EVERYONE would like to believe they pick the most intellectual viewing material on Netflix, but if we're honest, we can admit that after a long day of assaults on brain and body, we sometimes look for mindless entertainment that is not going to require anything more from us.
Then we turn to a romantic comedy — recipe-perfect, predictable, safe — or take a peek at what is underfoot in the ton. If the ton rings a bell, you're probably already familiar with Netflix series such as Bridgerton and Queen Charlotte: A Bridgerton Story, and will be able to enter the world of Sophie Irwin's second novel, A Lady's Guide to Scandal, with fan in hand and alert eyes searching for the next snippet of gossip, forbidden touch or suggestive look).
A Lady's Guide to Scandal is set in England at the beginning of the 19th century. Historical romance depicts many of the bonds imposed on women. The historical milieu is fictionalised but the author paints a world of bygone times to which the reader can escape. Irwin also gives a nod in the direction of Jane Austen's Persuasion, with its similar historical context (as Irwin puts it, “a time when ballrooms were more like battlefields") and thematic similarity in terms of second chances and young love complicated by societal rules.
We can all agree that modernising historical information in Bridgerton and Queen Charlotte affords the viewer enjoyment — especially the inventive intertwining of classical versions of contemporary music and the beautiful characters (wink wink, Regé-Jean Page and Corey Mylchreest). The great success of these series is partly due to this — the viewer is visually carried away and aurally entertained. However, when it comes to a novel, these tricks are not something the author can pull off; after all, she is reliant on words.
The first half of the novel struggles to pick up steam (or shall we say horsepower). I sometimes felt I could burst into tears with the main character Eliza — me from boredom and constant eye-rolling, Eliza because it is her default reaction to almost any situation. Eliza (aka Lady Somerset) is trembling in the wind at the beginning of the novel. She is bullied at the fragile age of 17 into marrying a much older man and forsaking the love of her young life. Ten years later, the old man dies and this is where the fun begins. Eliza is adorable and in demand — but the nasty old sourpuss has determined that she can inherit all his money only if she behaves like a sweet little girl. However, the more Eliza begins to taste the apple of freedom and self-reliance for the first time in her life, the more she wants to devour the whole tree.
Anyone who can get past the dull start of the novel is rewarded in chapter 15 with writing that unexpectedly enchants and has the reader blushing through the pages. The second half of the novel is certainly a lot less boring than the first and fun (yet predictable) storylines unfold. A love triangle, a lesbian relationship, the breaking of many rules, the woman's position as an artist, wealth gained and lost.
Although the novel depicts the growth of Eliza's character and left me slightly less annoyed with her in the end, she is not the most interesting character to emerge from the pages. Lord Melville made me giggle repeatedly and to my mind he looked like Page. In his shadow, young Lord Somerset is as exciting as a stroll on the boardwalk with your grandmother. Melville is talented, smart, funny and attractive. But what makes him special is that he prefers a woman who also possesses these qualities (and more) — unlike most other men of his time who preferred a respectable woman to everything else.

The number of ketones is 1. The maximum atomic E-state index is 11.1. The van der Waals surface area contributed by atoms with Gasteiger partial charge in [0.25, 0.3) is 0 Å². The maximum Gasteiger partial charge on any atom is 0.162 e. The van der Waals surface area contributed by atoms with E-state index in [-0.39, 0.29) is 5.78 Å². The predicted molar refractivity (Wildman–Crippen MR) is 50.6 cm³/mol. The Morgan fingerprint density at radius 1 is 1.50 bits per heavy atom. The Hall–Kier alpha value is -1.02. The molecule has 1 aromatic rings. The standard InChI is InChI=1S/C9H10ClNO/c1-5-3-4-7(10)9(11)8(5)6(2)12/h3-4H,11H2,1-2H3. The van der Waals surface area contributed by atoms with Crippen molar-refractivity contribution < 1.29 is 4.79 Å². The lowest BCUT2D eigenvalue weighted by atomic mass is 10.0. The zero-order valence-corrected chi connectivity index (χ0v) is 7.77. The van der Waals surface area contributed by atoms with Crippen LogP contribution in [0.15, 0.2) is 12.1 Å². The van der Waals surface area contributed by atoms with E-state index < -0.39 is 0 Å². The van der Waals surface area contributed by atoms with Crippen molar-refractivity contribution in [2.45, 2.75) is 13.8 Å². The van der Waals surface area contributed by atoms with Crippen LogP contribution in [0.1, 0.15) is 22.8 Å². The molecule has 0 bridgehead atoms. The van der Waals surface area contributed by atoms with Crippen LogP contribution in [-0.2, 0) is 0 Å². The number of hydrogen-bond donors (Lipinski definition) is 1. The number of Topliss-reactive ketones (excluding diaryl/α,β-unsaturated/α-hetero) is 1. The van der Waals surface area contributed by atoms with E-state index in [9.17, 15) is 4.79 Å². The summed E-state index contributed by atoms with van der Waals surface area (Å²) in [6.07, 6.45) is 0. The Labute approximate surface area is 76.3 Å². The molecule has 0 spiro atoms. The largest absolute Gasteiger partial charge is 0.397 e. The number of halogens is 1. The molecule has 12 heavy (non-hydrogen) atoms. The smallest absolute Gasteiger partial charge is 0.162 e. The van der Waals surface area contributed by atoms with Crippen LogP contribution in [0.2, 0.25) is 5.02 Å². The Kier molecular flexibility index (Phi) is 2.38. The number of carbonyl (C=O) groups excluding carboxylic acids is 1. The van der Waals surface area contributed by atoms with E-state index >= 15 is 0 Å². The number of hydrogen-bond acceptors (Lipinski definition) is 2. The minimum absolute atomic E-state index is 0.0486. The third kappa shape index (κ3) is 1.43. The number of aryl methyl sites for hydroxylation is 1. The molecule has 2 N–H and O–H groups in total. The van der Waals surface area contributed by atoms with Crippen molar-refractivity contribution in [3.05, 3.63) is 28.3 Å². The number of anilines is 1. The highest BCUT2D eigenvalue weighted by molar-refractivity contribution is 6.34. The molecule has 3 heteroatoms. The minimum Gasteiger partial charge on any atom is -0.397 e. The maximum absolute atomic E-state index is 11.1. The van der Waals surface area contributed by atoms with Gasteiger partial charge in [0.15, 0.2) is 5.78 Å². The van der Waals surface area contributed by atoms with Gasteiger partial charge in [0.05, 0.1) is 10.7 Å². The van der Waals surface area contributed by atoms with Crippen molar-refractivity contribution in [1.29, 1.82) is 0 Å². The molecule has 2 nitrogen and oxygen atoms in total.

Melville also has his weaknesses, which contribute to him being one of the novel's most multifaceted characters. I also enjoyed his sister, Caroline, and Eliza's niece, Margaret,who are strong and outspoken. They're razor-sharp and cause a stir (it's probably not a surprise that they're unmarried, and thank goodness for that).
Beyond the entertainment provided by the novel, its greatest strength is probably the way it deals with the tension between choice, duty and desire. British high society in the early 1800s was perpetuated by duty, while modern society places more emphasis on the right to choose. It makes me wonder: is our fascination with this bygone era of propriety and duty emblematic of a yearning to be more directed by rules and regulations? Or do we just look at the characters from this era and think, thank goodness that's not my situation — some kind of schadenfreude? Maybe we just enjoy living out our rebellious side vicariously through these historical characters, encouraging them with a twinkle in the eye to break the rules, regardless of the consequences.
Either way, Eliza's character development goes hand in hand with the tension between what you want to do and what you need to do. And that's the thing that at least makes her character more human. While the novel will evoke this tension (and other historical and topical issues) in the thinking reader, its overriding purpose is certainly not to challenge intellectually; it's pure recreational literature. It's a toe-in-the-sand, cocktail-in-the-hand novel, an escape from our hectic existence. Simply a nice book to read at the end of a long day.
Who, what, where and how much?
A Lady's Guide to Scandal by Sophie Irwin was published by Penguin and costs R353 at Exclusive Books.
♦ VWB ♦
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